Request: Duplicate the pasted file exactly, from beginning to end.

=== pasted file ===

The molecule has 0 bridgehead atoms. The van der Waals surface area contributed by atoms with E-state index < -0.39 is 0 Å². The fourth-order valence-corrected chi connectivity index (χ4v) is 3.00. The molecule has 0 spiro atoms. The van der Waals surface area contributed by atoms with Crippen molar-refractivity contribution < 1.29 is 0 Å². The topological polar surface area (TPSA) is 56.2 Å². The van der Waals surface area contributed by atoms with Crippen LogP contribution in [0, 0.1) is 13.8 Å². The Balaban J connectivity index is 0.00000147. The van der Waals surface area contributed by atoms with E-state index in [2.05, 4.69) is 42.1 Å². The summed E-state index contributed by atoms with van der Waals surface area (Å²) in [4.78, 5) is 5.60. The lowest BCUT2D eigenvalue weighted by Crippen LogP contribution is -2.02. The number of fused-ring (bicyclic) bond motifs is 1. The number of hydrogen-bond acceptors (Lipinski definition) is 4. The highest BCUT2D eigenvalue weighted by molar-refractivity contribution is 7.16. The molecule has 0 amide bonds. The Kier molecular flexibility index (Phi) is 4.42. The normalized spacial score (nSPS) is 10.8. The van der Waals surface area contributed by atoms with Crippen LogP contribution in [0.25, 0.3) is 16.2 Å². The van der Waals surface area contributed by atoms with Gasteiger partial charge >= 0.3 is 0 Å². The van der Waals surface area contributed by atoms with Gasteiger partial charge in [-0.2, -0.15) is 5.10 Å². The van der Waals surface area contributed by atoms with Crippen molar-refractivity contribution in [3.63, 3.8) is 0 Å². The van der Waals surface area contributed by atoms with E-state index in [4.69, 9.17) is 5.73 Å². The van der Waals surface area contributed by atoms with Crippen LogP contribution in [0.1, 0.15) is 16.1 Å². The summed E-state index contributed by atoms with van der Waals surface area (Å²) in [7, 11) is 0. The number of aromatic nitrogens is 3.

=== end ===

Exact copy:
The molecule has 0 bridgehead atoms. The van der Waals surface area contributed by atoms with E-state index < -0.39 is 0 Å². The fourth-order valence-corrected chi connectivity index (χ4v) is 3.00. The molecule has 0 spiro atoms. The van der Waals surface area contributed by atoms with Crippen molar-refractivity contribution < 1.29 is 0 Å². The topological polar surface area (TPSA) is 56.2 Å². The van der Waals surface area contributed by atoms with Crippen LogP contribution in [0, 0.1) is 13.8 Å². The Balaban J connectivity index is 0.00000147. The van der Waals surface area contributed by atoms with E-state index in [2.05, 4.69) is 42.1 Å². The summed E-state index contributed by atoms with van der Waals surface area (Å²) in [4.78, 5) is 5.60. The lowest BCUT2D eigenvalue weighted by Crippen LogP contribution is -2.02. The number of fused-ring (bicyclic) bond motifs is 1. The number of hydrogen-bond acceptors (Lipinski definition) is 4. The highest BCUT2D eigenvalue weighted by molar-refractivity contribution is 7.16. The molecule has 0 amide bonds. The Kier molecular flexibility index (Phi) is 4.42. The normalized spacial score (nSPS) is 10.8. The van der Waals surface area contributed by atoms with Crippen LogP contribution in [0.25, 0.3) is 16.2 Å². The van der Waals surface area contributed by atoms with Gasteiger partial charge >= 0.3 is 0 Å². The van der Waals surface area contributed by atoms with Gasteiger partial charge in [-0.2, -0.15) is 5.10 Å². The van der Waals surface area contributed by atoms with Crippen molar-refractivity contribution in [3.63, 3.8) is 0 Å². The van der Waals surface area contributed by atoms with E-state index in [4.69, 9.17) is 5.73 Å². The van der Waals surface area contributed by atoms with Crippen LogP contribution in [0.1, 0.15) is 16.1 Å². The summed E-state index contributed by atoms with van der Waals surface area (Å²) in [7, 11) is 0. The number of aromatic nitrogens is 3.